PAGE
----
Chan−wook Park’s Hollywood debut thrills
Psychological thriller ‘Stoker’ proves successful in many cinematic areas
Published: Wednesday, March 6, 2013
Updated: Wednesday, March 6, 2013 09:03
“Stoker” is an exercise in pacing, simultaneously brief and deliberate. This psychological thriller walks a line between becoming a wholly American movie and maintaining the Korean heritage of director Chan−wook Park’s previous films. It is a coming−of−age story, a story about family and a character study. It is uncomfortable, beautifully shot and violent.
“Stoker” accomplishes a number of things in a span of 98 minutes, but not without neglecting certain elements. In the process, plot takes a backseat to style, and the result is a story that feels more like a palette for Park’s strengths as a director and the talent of the cast than a gripping narrative. Writer Wentworth Miller’s screenplay has hints of Hitchcock and plays with engaging themes, but the film is very much Park’s creation. Favoring stylistic exploration of the Stoker family microcosm was likely Park’s conscious decision, but it isn’t without consequence. The end product is fascinating, but not for everyone.
Park sets this precedent within the first minutes of the film. We are presented with a series of striking images overlaid with the protagonist’s cooly delivered opening monologue. India Stoker (Mia Wasikowska) describes her acute awareness of her environment and her obsessive attention to detail: “Small, faraway things people cannot normally see are visible to me,” she says, mysteriously. Cinematographer Chung−hoon Chung makes a parallel statement with his camera: The film’s world is presented in the same way that India experiences it, with both visuals and audio that painstakingly document the setting and action. This is sometimes immersive — as during a scene where each of India’s sips of wine is audible — and sometimes heavy−handed, as in the case of a recurring computer−generated spider and its less−than−subtle role in the film’s presentation of sexuality.
But every instance in which the film oversteps is counteracted by a number of effective and powerful cinematic decisions. Park and Chung’s collaborative mastery of composition, lighting and the creation of indelible visuals is one of the strongest points of the film, especially where the style essentially is the content.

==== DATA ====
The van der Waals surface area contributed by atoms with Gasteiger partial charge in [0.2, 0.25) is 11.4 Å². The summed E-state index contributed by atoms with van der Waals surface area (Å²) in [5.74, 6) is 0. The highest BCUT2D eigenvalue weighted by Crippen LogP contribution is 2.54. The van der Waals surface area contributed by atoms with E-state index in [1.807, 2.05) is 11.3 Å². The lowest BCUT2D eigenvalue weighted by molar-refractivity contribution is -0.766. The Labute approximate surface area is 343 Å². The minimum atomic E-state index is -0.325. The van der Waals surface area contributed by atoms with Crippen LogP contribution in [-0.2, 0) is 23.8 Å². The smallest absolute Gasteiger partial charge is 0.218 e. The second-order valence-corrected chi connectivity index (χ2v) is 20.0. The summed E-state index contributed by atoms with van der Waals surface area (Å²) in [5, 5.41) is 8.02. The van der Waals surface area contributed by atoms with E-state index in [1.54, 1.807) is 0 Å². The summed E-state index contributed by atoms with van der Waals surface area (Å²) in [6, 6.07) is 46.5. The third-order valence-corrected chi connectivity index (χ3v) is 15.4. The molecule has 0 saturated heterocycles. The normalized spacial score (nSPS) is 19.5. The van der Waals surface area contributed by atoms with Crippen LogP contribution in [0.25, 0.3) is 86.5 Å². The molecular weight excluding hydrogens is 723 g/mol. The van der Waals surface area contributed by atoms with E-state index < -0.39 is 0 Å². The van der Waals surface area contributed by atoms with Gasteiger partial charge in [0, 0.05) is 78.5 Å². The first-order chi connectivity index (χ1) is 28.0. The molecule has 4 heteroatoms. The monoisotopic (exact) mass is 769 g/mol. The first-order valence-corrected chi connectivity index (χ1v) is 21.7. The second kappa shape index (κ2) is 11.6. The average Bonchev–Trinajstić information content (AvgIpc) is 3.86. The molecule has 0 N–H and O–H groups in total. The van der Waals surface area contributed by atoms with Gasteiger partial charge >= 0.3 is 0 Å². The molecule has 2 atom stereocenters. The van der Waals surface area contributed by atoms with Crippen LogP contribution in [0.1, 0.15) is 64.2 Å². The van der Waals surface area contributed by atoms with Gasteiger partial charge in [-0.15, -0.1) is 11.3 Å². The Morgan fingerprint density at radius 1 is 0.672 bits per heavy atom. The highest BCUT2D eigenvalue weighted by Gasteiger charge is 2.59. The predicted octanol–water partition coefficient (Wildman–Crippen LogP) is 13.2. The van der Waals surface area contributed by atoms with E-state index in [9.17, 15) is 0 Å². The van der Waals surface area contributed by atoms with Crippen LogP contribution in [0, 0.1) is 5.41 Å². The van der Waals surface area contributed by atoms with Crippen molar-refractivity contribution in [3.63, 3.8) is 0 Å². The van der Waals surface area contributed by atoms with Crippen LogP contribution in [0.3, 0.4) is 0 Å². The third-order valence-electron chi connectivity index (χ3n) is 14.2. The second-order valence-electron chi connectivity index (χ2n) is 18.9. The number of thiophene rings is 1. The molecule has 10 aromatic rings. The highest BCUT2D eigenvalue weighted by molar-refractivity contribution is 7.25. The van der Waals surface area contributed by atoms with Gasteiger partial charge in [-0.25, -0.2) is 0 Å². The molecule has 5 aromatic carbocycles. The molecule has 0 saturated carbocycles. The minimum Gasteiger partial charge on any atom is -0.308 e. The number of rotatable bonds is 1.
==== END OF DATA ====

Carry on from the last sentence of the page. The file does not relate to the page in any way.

On the note of style, “Stoker” is a strange animal. India’s trademark statement, “I am not formed by things that are of myself alone,” is as much a commentary on her own history as it is the aesthetic of the movie itself. Park has commented in the past on his tendency to make genre films, but “Stoker” ties together elements that would otherwise seem disparate. The term Southern Gothic springs to mind immediately, as a consequence of both the film’s setting and its tone. Clint Mansell’s superb soundtrack helps to reinforce this with its sparse piano and anxious string arrangements. At the same time, Park brings his signature sleekness to the characters and the appearance of the film. India is accidentally stylish as the archetypal Goth girl, evoking Christina Ricci’s Wednesday Addams in “The Addams Family” (1991), while Charles (Matthew Goode) stands somewhere between the clean−cut brutality of “American Psycho” (2000)’s Christian Bale and the androgyny of David Bowie in “The Man Who Fell to Earth” (1976).
All of the characters in the Stoker family are magnetic and multidimensional, but the same cannot be said of the supporting roles. The scenes of India at school are almost embarrassing. The blonde bully senselessly harasses her with cringe−worthy sexual quips; the misfit clad in leather on a motorcycle seems to empathize with her. The cultural connections that can be drawn to the Stoker family are part of what makes them so entertaining to observe, but in the case of other characters, it merely makes them cliches.
At the heart of “Stoker” is a group of themes well explored by Park’s other work. While “Stoker” is his Hollywood debut, it was his 2003 thriller “Oldboy” that first drew international attention. The highlight of his Vengeance Trilogy, “Oldboy” was an achievement in its genre — visually stunning, brilliantly written, with a plot twist to put all of its American contemporaries to shame. “Stoker” carries its legacy of frank violence, disturbing eroticism and focus on revenge, but with a very different aesthetic.
While in many ways “Oldboy” was a stronger film than “Stoker” in terms of narrative, the latter’s thematic elements are more striking, especially alongside the talent onscreen. Matthew Goode, Mia Wakowsika and Nicole Kidman give performances that make their characters memorable, intriguing and terrifying. Coupled with the film’s atmosphere and Park’s distinctive and powerful direction, the result is an impressive amount of ability and innovation in every aspect of the film’s execution. We’re left with a thriller that’s clever, rich and captivating, but in many ways fails to become more than the sum of its parts.